Tuesday 18 th May (1847)
This morning before breakfast I measured some of the spars I had brought down yesterday and marked the ends to be cross cut also sharpened a cross cut saw, after breakfast, Parker and I took the boat and went up the Wairere for a pleasure trip we had the tide with us got up in about an hour & half found Brother Wmup there he is splitting fencing for the Mission people he has several natives employed had some figs and a few bunches grapes the latter are out of season, Parker & I then took a trip up into the bush to try & get a pigeon went up among the rocks the scenery is wild and romantic numerous caves & chasms I knew the tracks and led the way @ times we would have to scramble thro between immense Rocks & then leap over chasms of great depth with the water gushing below great blocks of rock Piled one on top of another in the most surprising confusion We crossed to the other side the creek & entered the forest I led the way to where I knew there was plenty of miro on which the pigeons feed we heard a great many flying about I fired at one and missed it I told Parker to stay about where he was & I would go & scour about as I knew the place I went a good way could hear pigeons flying but the foliage of the trees is so thick they difficult to be seen I shot four in about an hour when I thought of returning to Parker I had not heard him fire at all I had some difficulty in returning I could hear the rushing of the water @ a good distance and made for it knowing it to he the Wairere when I got near it I found I was much higher up than the crossing place I had to retrace my steps got into a terrific place immense rocks towered high above me with great yawning chasms below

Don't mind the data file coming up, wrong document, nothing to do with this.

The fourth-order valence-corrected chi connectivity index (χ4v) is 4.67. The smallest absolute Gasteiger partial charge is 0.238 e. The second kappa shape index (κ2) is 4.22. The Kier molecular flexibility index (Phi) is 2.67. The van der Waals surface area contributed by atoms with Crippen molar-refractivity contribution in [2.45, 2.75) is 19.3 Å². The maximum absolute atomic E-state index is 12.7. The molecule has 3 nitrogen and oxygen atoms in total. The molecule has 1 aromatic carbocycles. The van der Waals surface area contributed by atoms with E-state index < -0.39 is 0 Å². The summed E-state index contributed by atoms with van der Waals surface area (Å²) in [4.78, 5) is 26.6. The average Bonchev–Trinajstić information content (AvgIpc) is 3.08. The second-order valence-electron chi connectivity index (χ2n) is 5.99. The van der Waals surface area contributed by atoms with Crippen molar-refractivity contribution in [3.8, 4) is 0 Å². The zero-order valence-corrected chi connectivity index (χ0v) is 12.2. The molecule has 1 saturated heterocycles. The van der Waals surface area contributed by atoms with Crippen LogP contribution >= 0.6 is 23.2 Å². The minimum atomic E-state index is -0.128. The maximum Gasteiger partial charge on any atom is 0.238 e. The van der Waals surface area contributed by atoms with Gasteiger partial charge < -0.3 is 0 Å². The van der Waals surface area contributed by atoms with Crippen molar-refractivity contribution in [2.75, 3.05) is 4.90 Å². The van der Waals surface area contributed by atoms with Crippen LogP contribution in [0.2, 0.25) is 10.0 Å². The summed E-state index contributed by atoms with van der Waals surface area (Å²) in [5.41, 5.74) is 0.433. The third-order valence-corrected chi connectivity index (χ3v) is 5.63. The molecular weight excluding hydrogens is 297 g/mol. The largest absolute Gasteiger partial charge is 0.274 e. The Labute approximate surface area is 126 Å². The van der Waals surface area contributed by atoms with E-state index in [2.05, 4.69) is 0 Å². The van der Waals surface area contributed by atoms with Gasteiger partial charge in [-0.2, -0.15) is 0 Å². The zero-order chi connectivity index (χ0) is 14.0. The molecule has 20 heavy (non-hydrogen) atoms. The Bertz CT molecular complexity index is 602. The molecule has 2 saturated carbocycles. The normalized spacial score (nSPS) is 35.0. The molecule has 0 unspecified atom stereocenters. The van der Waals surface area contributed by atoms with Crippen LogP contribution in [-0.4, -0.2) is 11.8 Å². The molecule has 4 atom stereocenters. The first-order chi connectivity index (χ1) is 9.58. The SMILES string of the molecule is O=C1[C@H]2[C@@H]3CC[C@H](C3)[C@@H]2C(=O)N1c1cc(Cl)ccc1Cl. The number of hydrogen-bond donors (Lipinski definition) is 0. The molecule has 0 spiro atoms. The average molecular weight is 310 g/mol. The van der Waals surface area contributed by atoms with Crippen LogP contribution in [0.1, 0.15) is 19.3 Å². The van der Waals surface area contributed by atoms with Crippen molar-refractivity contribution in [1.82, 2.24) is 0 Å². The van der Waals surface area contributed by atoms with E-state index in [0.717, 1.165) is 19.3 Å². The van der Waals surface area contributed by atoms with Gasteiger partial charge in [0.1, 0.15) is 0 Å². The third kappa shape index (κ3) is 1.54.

I had to cross several of these on fallen trees I had occasionally to leap over places so deep the bottom was scarcely seen I got @ last to the place we had entered I hallooed for Parker but could get no answer, I was afraid something had happened to him, I got down, to the landing place & found Parker in the garden picking strawberries. Hallo I said, youre back how many pigeons have you got? Pigeons eh! I may thank my stars I am here safe & sound. He then gave me an account of how he had tried in vain to get a shot @ the pigeons but was unsuccessful when he tried to get back he guided himself by the sun and came out amongst rocks similar to those I had been amongst he was nearly precipitated down a precipice he had been pushing his way thro a quantity of toe toe a long grassy bush which cuts ones fingers & faces when he found himself on the verge rock one step farther & he would have been a mangled corps below. He returned & was amazed to find himself on top of a rock with precipitous sides all round how he got on to it he could not find he was ultimately obliged to lower himself by a strong vine which reached to the bottom he had also to leap over a chasm about 60 ft deep when he got clear of the rocks he got into a jungle of fern where he was about 1/2 an hour in sight of the garden and could not get thro it such a day he says he will not forget in a hurry, he cant conceive what could take one shooting in such a place. I showed him my 4 fat pigeons I told him I consider a little danger enhanced the value of the game & gave me more relish to the sport. We made our way to the Boat & started back when about half way down Wm hailed us to the bush & told us to wait for him he soon made his appearance coming out of a creek in a canoe when he came alongside we found he had a pot of hot soup in his canoe which be brought for us we had a good dinner of it, I left him a fat pigeon for his supper we got to Rangiora by dark had a laugh over our days exploits among the rooks and @ Parkers bad luck in no shooting. a pigeon those I shot are very fat and nearly resembling hens in size.
A number of natives here tonight ko Tangaru , after dark the lightning foretold bad weather it soon began to rain in torrents accompanied with thunder.
From NZ MS 116, special collection Room, Auckland Public Library, John Webster Jan. 1 1847 - 9. July 1847 called Maori Journal, Illustrated by John Webster.
Parker was Captain Parker who settled for a time near Koutu but came up to stay with John Webster.